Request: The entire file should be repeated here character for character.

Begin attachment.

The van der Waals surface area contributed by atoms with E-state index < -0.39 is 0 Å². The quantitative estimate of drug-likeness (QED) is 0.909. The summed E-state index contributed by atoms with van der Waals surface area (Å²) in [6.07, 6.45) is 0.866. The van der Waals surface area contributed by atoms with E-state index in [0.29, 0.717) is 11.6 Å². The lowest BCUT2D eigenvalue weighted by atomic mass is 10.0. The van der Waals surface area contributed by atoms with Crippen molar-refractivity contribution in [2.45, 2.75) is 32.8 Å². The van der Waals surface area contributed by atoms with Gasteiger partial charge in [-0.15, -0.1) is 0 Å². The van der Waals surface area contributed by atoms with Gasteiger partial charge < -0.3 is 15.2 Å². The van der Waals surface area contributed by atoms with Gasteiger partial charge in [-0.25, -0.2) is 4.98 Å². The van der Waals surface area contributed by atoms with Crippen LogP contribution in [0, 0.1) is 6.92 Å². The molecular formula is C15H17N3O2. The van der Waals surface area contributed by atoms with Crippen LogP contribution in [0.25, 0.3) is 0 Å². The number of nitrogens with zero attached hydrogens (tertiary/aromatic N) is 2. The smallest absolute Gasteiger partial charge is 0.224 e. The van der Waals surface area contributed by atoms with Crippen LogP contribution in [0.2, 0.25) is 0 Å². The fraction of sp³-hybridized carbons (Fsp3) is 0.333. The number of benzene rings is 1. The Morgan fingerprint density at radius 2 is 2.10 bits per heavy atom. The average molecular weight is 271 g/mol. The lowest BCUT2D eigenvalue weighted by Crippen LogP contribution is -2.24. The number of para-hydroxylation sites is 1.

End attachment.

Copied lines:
The van der Waals surface area contributed by atoms with E-state index < -0.39 is 0 Å². The quantitative estimate of drug-likeness (QED) is 0.909. The summed E-state index contributed by atoms with van der Waals surface area (Å²) in [6.07, 6.45) is 0.866. The van der Waals surface area contributed by atoms with E-state index in [0.29, 0.717) is 11.6 Å². The lowest BCUT2D eigenvalue weighted by atomic mass is 10.0. The van der Waals surface area contributed by atoms with Crippen molar-refractivity contribution in [2.45, 2.75) is 32.8 Å². The van der Waals surface area contributed by atoms with Gasteiger partial charge in [-0.15, -0.1) is 0 Å². The van der Waals surface area contributed by atoms with Gasteiger partial charge < -0.3 is 15.2 Å². The van der Waals surface area contributed by atoms with Gasteiger partial charge in [-0.25, -0.2) is 4.98 Å². The van der Waals surface area contributed by atoms with Crippen LogP contribution in [0, 0.1) is 6.92 Å². The molecular formula is C15H17N3O2. The van der Waals surface area contributed by atoms with Crippen LogP contribution in [0.25, 0.3) is 0 Å². The number of nitrogens with zero attached hydrogens (tertiary/aromatic N) is 2. The smallest absolute Gasteiger partial charge is 0.224 e. The van der Waals surface area contributed by atoms with Crippen LogP contribution in [0.2, 0.25) is 0 Å². The fraction of sp³-hybridized carbons (Fsp3) is 0.333. The number of benzene rings is 1. The Morgan fingerprint density at radius 2 is 2.10 bits per heavy atom. The average molecular weight is 271 g/mol. The lowest BCUT2D eigenvalue weighted by Crippen LogP contribution is -2.24. The number of para-hydroxylation sites is 1.